Now….you can see the potential for disaster if we are not ascribing to the better angels of our nature in either of these circumstances. You can also see the potential for true closeness if both people in the relationship will really have their act together and step up to the plate with emotional wholeness and sincerity.
That IF there is huge, isn't it?

He goes on to describe some tools such as using your Relationship GPS. Let your appreciation be genuine, personal and specific.

Clear your withholds. This is something you are holding on to that you haven’t shared with the other person. He gives a clear definition of what this means.

Ask for what you want. The clearer about what we want from other people around us, the more likely we are to have the type of genuine mutually beneficial relationship we want.

Great observations and worth thinking about, but possibly needing some real communication skills as a basis to make it happen. has online and in person resources to learn those skills. Keep that in mind if you feel overwhelmed.

Are you a critic and fan in your marriage? Does it work? What makes it work?

Monday, October 26, 2009

Getting Married, Married and Money

Posted by Michele Olson
Great article by Ron Lieber in The New York Times on Money Talks to Have Before Marriage.
Recognizing that a divorce can be not only emotionally devastating, but financially devastating as well, this article brings up four things that couples should be talking about BEFORE they marry.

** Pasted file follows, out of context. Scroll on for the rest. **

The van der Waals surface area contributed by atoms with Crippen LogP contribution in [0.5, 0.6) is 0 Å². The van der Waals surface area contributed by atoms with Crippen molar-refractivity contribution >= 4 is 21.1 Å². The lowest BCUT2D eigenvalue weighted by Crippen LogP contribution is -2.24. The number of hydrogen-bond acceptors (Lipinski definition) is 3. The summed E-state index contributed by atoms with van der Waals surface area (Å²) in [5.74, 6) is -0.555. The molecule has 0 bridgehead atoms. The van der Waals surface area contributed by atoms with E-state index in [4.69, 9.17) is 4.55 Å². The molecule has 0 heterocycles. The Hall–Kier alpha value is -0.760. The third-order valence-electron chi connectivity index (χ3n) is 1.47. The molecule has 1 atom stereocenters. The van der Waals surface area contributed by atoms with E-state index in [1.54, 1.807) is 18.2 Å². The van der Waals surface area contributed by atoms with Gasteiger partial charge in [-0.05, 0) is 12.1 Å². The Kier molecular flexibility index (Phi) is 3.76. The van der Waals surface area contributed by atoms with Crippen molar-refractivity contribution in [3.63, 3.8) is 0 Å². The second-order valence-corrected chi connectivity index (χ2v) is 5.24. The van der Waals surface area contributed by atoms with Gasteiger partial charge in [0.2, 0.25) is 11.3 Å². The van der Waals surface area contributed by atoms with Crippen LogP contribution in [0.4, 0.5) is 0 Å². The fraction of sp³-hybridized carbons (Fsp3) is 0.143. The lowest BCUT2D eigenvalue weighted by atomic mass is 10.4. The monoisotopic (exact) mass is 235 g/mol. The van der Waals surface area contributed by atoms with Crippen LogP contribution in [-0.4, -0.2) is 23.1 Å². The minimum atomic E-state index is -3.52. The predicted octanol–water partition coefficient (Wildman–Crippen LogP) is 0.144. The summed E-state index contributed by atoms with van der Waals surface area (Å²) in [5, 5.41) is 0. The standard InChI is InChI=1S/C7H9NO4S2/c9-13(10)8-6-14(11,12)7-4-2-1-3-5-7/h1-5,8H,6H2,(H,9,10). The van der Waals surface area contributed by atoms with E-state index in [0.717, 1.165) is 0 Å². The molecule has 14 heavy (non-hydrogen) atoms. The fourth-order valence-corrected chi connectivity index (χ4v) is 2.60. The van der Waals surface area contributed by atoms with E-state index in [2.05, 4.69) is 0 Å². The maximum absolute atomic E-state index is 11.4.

Here’s an overview….

How did your parents deal with money? Because many of our money habits are learned, it’s important to talk about money attitudes that we might not even realize we have. For example, did one parent hide money from the other? Did you see your parents talk about money? What kind of emotions do those memories evoke?

Have you compared credit scores? While not particularly romantic it does open up an honest discussion of where you are financially, and how you got there. It’s also an opportunity to fix anything that is in error, or you can “clean up” which may allow you as a couple to get better rates for future loans.

Who is going to pay the bills in your house or are you going to do it together? It can become a huge control issue in your marriage if you don’t agree. Here’s another pivotal question: If one person is making most of the money, do they make most of the financial decisions?